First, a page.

George Ballanchine, said to be “the 20th Century’s most prolific and famous choreographer,” and considered the “father of American Ballet.”
He said to his students, “Why are you stingy with yourselves? Why are you holding back? What are you saving yourself for – for another time? There are no other times. There is only now. Right now.”
I woke up to this quote today, which came rolling up on my Facebook, posted by a new dance friend. No wonder that dance quotes posted by other dancers might appeal to me; this spoke so directly to me that my writing muse slid into cruise control immediately!
The quote and its sentiment reminded me of when my mom used to say to us, “What are you waiting for, Christmas?” It was her way of telling us to jump-start, get a move on, and it was always extra funny when she said it in December. It was doubly ironic, because our family never used Christmas as an excuse to wait for presents or special occasions, even though it was my parents’ anniversary. It was just another day off to us, and we were usually schlepped off to Las Vegas, where things were open, and which was my parents’ favorite place for R&R.
Ballanchine speaks loud and clear to me. Too much restraint in academic, professional, leisure and romantic pursuits is about fear, and can lead to frustration, and failure to achieve success. The opposite of stinginess is excessiveness, of restraint: addiction. Addictive behaviors lead people to lose control, which is not good all the time, but IS good some of the time. As Oscar Wilde said, “Moderation is a fatal thing; nothing succeeds like excess.”
Students regularly “hold back” in the form of what I’ve heard called “Perfectionism Paralysis.” Some of the hesitancy I encounter with middle school students is absolutely developmental; their minds and bodies are changing, and they are often unsure of themselves, as I likely was at that age, too. However, some students don’t speak or write much, because they are blocked by emotions. I see this not only in my middle school students, but in the many adults I have taught Japanese language to over the years. There too much noise, too many questions, going on in people’s heads, including worry about embarrassment, which just relates back to the perfectionism. Students perseverate about things like penmanship, spelling, pronunciation and grammar so much so, that that they won’t even try to put a sentence onto a paper.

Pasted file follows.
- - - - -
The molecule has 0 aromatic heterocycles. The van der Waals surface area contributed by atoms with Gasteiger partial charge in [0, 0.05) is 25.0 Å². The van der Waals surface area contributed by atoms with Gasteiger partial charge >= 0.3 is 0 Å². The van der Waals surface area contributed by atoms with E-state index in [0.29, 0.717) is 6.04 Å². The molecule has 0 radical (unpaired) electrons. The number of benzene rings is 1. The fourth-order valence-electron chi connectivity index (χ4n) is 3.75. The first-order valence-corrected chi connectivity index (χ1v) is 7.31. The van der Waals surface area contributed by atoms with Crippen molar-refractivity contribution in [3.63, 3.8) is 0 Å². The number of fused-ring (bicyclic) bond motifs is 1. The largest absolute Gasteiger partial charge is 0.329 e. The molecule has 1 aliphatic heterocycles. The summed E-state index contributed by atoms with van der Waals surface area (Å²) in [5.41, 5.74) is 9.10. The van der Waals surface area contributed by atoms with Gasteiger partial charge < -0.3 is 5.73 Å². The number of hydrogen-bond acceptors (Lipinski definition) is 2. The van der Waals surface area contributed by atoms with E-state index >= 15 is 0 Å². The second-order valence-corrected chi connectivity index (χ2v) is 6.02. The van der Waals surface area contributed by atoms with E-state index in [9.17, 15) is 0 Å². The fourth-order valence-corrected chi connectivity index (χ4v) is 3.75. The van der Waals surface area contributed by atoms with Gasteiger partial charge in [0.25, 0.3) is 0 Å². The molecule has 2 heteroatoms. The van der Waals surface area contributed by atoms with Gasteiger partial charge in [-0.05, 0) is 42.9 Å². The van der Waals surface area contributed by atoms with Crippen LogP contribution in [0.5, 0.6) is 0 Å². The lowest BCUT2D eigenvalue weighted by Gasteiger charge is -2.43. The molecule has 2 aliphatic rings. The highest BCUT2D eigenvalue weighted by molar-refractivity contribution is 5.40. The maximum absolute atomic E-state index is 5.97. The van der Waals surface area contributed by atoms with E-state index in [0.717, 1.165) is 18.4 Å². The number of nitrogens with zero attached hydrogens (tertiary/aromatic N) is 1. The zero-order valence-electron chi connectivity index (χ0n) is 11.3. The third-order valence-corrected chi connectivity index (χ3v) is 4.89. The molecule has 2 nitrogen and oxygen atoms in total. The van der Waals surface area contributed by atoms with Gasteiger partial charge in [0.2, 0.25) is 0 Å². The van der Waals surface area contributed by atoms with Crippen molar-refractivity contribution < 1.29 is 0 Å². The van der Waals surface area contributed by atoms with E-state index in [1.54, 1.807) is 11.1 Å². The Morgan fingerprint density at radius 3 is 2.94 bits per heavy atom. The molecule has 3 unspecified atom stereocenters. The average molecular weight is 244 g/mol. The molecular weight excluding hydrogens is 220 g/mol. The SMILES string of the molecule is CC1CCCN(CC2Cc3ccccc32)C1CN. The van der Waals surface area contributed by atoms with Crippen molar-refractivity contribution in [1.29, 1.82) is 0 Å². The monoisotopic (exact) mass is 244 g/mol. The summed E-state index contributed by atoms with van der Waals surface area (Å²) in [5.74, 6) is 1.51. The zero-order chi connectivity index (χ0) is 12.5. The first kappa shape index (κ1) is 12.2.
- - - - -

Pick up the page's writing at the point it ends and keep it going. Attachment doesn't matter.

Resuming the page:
When my parents and sister went off to Italy in 1981, my father and sister took six months of Italian before the overseas assignment. My mother could not be bothered to take the class. When I went to visit them, we went to a train station trying to buy some tickets. My sister and dad stood in the corner of the lobby consulting their phrase book, while my mom came back holding the four tickets she’d bought in her hand. With virtually no Italian, she’d marched up to the window, raised four fingers, and likely mispronounced our destination, but they’d understood. She communicated. The job was done, and without the hesitation of getting a sentence right.
I think the unwillingness to at least try to jump in and act becomes habitual. When people “don’t want” to do something, and then find that they “don’t have” to do it, an inertia is created that becomes self-fulfilling. Some parents will use the term “lazy” when speaking of their own children, but, in parent –teacher meetings, I always object to that term. I think that “laziness” has somehow become a socially acceptable label that actually masks something deeper, a lethargy that borders on depression.